FaZe Clan themselves are yet to officially release a response to the video, although they’ve previously denied having taken any significant amount of money from Tfue’s earnings.

As always, we will continue updating this article with more information as it becomes available.

Last Update: May 22, 2019 – 11:30 PM EST

Entertainment

Twitch streamer 39daph hits out at “disgusting” attacks from K-Pop fans

Published: 20/Nov/2020 10:08

by David Purcell

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Popular Twitch artist ‘39daph’ has hit back at the K-Pop community, specifically Blackpink stans, over comments she made about the fandom.

39daph has been the target of the K-Pop community this week after comments she made on a November 16 stream, about girl group Blackpink that went viral.

“Blackpink is actually not good though, they literally just regurgitate the same EDM trash sh*t over and over and people are like ‘Oh my God, they’re so beautiful, they’re so great, look at them!’ Yeah they’re really popular, but quality wise, they’re not great,” she said.

She also stated the fandom was “crazy,” with people constantly harassing her to message friend Jae Park, a member of Korean rock group Day6, to do certain things.

“You K-Pop b*tches are crazy. They like DM me and go like ‘hey can you tell Jae to do this’. I’m like ‘why the f**k are you telling me to tell Jae how to act.’ F**k off.”

39daph doubled down on Twitter, putting out numerous tweets, including screenshots of DMs she was receiving from Blackpink fans. She continued to poke fun at the group though, stating in one tweet: “Blackpink more like Blackpoop.”

This led to 39daph being swarmed and targeted on Twitter. Members of the K-Pop fandom bombarded her tweets with insults.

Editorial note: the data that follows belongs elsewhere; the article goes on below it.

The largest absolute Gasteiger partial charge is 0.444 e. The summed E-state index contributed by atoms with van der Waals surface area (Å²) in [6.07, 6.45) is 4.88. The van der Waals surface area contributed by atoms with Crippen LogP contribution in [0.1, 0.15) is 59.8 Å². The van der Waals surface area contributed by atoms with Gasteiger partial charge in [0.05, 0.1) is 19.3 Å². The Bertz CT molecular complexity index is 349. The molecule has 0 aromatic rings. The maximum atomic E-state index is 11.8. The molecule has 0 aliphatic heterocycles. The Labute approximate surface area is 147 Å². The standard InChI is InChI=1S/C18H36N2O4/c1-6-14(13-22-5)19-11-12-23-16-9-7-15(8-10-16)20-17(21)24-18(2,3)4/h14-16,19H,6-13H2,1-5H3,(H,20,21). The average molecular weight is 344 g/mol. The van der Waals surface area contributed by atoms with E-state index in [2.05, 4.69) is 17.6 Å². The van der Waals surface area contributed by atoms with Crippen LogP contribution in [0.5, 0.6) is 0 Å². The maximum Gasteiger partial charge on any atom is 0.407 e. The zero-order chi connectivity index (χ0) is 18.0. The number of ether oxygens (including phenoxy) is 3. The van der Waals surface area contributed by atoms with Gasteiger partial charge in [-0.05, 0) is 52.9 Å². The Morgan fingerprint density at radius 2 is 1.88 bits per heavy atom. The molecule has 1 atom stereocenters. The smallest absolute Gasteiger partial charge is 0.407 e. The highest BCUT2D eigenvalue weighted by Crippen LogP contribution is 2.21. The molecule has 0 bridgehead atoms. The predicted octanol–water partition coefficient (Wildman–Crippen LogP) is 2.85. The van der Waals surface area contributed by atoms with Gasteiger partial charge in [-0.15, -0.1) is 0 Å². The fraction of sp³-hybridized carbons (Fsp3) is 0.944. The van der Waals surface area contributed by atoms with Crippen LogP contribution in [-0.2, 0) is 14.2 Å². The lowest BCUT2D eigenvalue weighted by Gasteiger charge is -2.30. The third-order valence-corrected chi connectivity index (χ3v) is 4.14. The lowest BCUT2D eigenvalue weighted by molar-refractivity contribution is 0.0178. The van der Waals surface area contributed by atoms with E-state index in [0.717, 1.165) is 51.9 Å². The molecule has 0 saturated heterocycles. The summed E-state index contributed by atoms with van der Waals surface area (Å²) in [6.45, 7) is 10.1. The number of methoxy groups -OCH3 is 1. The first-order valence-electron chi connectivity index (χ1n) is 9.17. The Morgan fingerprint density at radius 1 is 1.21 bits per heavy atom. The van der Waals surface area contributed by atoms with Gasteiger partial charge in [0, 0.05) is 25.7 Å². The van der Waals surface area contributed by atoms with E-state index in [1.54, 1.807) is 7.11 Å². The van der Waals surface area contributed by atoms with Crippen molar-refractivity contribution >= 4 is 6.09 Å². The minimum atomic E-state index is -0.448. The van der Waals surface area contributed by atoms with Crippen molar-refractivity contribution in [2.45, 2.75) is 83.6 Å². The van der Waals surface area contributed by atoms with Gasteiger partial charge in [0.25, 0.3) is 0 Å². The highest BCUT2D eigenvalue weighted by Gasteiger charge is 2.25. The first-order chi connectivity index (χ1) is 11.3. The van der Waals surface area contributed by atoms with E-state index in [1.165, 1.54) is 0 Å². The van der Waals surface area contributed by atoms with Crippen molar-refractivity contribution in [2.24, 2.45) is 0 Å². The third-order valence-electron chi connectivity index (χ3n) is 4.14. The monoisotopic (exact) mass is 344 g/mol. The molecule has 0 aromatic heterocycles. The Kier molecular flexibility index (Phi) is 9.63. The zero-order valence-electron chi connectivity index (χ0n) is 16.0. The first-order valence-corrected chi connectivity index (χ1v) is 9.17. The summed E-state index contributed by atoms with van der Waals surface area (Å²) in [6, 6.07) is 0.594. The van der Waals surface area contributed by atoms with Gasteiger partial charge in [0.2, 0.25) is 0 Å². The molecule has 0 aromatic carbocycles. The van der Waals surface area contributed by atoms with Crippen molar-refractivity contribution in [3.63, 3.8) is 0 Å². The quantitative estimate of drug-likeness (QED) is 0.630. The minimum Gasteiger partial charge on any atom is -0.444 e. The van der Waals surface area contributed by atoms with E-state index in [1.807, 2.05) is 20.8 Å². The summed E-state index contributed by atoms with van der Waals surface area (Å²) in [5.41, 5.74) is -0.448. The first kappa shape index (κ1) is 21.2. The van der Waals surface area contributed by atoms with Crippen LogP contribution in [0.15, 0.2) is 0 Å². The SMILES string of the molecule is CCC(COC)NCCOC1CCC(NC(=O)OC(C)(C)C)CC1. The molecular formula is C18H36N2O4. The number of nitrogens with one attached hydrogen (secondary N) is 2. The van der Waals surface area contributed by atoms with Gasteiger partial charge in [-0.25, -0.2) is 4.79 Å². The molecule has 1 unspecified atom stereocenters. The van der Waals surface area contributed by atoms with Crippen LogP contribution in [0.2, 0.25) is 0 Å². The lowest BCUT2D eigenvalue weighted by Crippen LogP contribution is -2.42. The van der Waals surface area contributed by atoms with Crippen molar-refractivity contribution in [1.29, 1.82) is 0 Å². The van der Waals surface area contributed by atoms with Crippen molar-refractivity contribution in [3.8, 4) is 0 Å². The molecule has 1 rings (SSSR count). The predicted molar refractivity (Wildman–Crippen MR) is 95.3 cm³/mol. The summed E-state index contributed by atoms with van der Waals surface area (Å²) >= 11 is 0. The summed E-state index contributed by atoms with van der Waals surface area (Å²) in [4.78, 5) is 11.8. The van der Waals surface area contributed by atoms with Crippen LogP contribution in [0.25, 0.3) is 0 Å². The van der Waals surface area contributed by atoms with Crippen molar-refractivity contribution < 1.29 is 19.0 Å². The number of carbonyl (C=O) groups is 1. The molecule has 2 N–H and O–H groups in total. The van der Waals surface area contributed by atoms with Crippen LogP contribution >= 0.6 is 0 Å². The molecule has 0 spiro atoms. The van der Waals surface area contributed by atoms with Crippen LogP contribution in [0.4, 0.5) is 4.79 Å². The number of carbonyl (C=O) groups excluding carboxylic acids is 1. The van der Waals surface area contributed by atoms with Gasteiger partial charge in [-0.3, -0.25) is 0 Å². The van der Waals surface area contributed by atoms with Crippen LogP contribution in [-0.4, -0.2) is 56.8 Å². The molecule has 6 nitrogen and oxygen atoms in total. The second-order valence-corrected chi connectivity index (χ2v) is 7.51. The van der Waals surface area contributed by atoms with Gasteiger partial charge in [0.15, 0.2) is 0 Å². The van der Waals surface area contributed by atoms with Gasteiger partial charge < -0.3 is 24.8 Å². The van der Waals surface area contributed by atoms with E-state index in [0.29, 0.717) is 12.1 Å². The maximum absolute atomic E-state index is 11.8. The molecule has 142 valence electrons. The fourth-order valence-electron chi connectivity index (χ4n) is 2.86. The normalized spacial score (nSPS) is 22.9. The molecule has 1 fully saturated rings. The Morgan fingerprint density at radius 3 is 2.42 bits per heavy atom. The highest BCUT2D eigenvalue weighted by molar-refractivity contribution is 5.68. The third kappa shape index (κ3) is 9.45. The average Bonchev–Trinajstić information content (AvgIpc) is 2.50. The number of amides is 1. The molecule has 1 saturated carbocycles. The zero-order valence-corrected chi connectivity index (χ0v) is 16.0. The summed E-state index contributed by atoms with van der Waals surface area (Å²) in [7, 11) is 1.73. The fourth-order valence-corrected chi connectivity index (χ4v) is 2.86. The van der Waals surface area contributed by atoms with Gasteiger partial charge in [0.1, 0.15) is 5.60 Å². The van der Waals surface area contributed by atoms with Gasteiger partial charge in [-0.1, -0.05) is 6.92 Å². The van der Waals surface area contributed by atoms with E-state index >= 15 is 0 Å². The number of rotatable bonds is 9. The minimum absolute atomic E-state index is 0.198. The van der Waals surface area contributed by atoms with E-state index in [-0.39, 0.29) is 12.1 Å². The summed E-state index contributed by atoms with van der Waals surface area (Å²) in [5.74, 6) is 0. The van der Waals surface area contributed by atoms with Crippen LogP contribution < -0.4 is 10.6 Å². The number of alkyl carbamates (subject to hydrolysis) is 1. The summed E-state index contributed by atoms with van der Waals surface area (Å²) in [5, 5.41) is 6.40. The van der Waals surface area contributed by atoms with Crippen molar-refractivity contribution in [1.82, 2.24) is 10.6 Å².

However, the popular Twitch artist has fired back again, saying the Twitch community and the K-Pop community are so far apart, they should never really intersect.

“The thing is, is that [K-Pop stans and Twitch streamers] are two corners of the internet that are so far apart, that they will literally never collide unless they go out of their way to look for each other. When I said that sh*t on my stream, [the K-Pop stans] came and found it and put it over there.”

She also condemned how the K-Pop community has treated her and other streamers who have called out parts of the fandom. The streamer claims she was sent images of self-harm, while other streamers have faced racist and homophobic abuse.

“They were like ‘you never should have said that’…but does that justify calling Macaiyla the N-word? Does it justify calling me a ‘corona spreader’ because I’m Chinese? Does it justify posting self harm…under my replies [on Twitter]? Does it justify literally spamming my Instagram and YouTube comment sections calling me ‘ugly fat b*tch’?”

“They assumed that I was a K-Pop trainee. Why? Because I’m Asian with light skin? And as someone else said ‘she thinks she’s superior because she’s Korean.’ What kind of projection is this? I’m not even Korean.”

39daph’s comments come after Jae Park himself called out the “toxic” side of the K-Pop community, claiming: “The younger generation is starting to believe that that’s acceptable behavior.”

Earlier in 2020, 100 Thieves streamer Froste was targeted by the K-Pop community. The Mob member poked fun at uber-popular K-Pop group BTS, which led to fans trying to get his Twitter account banned.